Letter | Published:

Colour of Flowers Grown in the Dark

Naturevolume 13page465 (1876) | Download Citation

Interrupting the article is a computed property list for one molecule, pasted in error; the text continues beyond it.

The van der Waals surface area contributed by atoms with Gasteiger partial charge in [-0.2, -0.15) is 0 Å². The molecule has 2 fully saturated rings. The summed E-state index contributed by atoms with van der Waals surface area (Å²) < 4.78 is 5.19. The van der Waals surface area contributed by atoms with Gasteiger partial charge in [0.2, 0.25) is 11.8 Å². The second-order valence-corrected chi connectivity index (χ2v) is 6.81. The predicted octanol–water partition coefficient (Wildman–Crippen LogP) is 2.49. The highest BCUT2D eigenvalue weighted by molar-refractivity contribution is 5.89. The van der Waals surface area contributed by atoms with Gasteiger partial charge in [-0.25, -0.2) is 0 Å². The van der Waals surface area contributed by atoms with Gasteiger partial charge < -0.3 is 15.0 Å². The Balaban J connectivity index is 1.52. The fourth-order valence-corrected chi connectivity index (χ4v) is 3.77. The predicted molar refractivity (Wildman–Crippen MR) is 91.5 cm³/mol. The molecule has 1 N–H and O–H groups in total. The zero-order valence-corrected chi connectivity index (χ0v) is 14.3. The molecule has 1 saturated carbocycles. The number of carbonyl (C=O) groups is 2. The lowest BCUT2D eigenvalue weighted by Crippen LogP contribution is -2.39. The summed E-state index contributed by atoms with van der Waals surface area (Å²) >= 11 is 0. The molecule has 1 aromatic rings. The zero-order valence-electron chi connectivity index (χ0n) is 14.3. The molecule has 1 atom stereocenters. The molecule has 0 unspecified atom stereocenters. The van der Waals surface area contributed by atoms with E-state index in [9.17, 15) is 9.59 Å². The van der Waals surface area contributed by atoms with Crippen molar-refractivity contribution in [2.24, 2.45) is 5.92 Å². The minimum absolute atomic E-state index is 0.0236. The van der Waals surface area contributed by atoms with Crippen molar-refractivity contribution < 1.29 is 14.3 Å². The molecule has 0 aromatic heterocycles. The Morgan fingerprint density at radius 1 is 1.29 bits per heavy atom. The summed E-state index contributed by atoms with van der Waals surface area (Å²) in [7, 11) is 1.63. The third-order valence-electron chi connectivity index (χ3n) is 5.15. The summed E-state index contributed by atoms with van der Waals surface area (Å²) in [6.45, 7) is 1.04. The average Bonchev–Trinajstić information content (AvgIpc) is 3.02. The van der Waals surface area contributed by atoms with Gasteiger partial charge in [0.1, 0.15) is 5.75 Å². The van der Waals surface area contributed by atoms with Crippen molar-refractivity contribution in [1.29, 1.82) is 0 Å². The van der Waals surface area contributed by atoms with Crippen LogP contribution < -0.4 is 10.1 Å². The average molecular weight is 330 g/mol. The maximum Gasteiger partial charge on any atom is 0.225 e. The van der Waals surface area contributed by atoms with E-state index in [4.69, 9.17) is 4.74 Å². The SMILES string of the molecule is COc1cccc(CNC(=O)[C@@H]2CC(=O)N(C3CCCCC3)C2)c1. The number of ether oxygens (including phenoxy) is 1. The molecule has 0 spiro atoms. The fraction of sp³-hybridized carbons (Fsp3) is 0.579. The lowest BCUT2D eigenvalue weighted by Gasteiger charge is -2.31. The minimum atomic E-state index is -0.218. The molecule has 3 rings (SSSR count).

IN NATURE, vol. xiii. p. 348, Mr. Thiselton Dyer gives an extract from Sachs's “Text-book of Botany” to the effect that no change is produced in the colour of flowers by growing them in the dark. This led to a letter from Mr. J. C. Costerus (vol. xiii. p. 427), calling attention to the results obtained by Askenasy, published in 1876, who found that some kinds were changed in colour, and some not changed. In the autumn of 1873 I made a number of experiments on this subject, and published a short account of them in the same year in the Quarterly Journal of Science, vol. iii. p. 474. I came to the same conclusion as Askenasy has come to, and was also able to establish some important generalisations. I will only mention a few special instances. I was unable to cause any change in the colour of the common Orange Lily (Lilium aurantiacum), whereas I found that a very considerable change was produced in the case of Erysimum Peroffskianum by only a moderate degree of darkness. This may perhaps be owing to the fact that the orange tint of these two kinds of flowers is due to entirely different substances. That of the lily is due to what I have called orange xanthophyll, whereas that of the other flower is due to a much less stable compound, giving an entirely different spectrum, met with also in the orange marigold, and therefore named by me Calendula xanthine. Comparing together the mixed colouring matters found in an equal weight of the petals, I found that the amount of the Calendula xanthine was only half as great in the petals grown in the dark, whereas the more yellow constituents were reduced only to three-quarters, so that the general colour was more yellow. I found that a similar change could be produced in the case of the marigold. If shaded when the flowers are somewhat grown, the total colour may be very considerably reduced without there being any material change in the ratios of the different colouring matters, whereas when grown in the dark from a very small bud, the ratios are changed, as in the case of Erysimum. Growing flowers in the dark seems to stop the normal development to a greater or less extent according to the nature of the colouring-matters, the effect being the greatest in the case of those substances which are the most easily decomposed. We thus find what appears at first sight to be a very unlikely result, viz., that those constituents which, when dissolved out from the petals, are the most easily discolorised by exposure to light, are formed in relatively greater amount when the flowers are grown in the light, which is easily explained if we assume that a higher vital power, depending on the presence of light, is necessary to overcome the more powerful chemical affinities of the less stable compounds.

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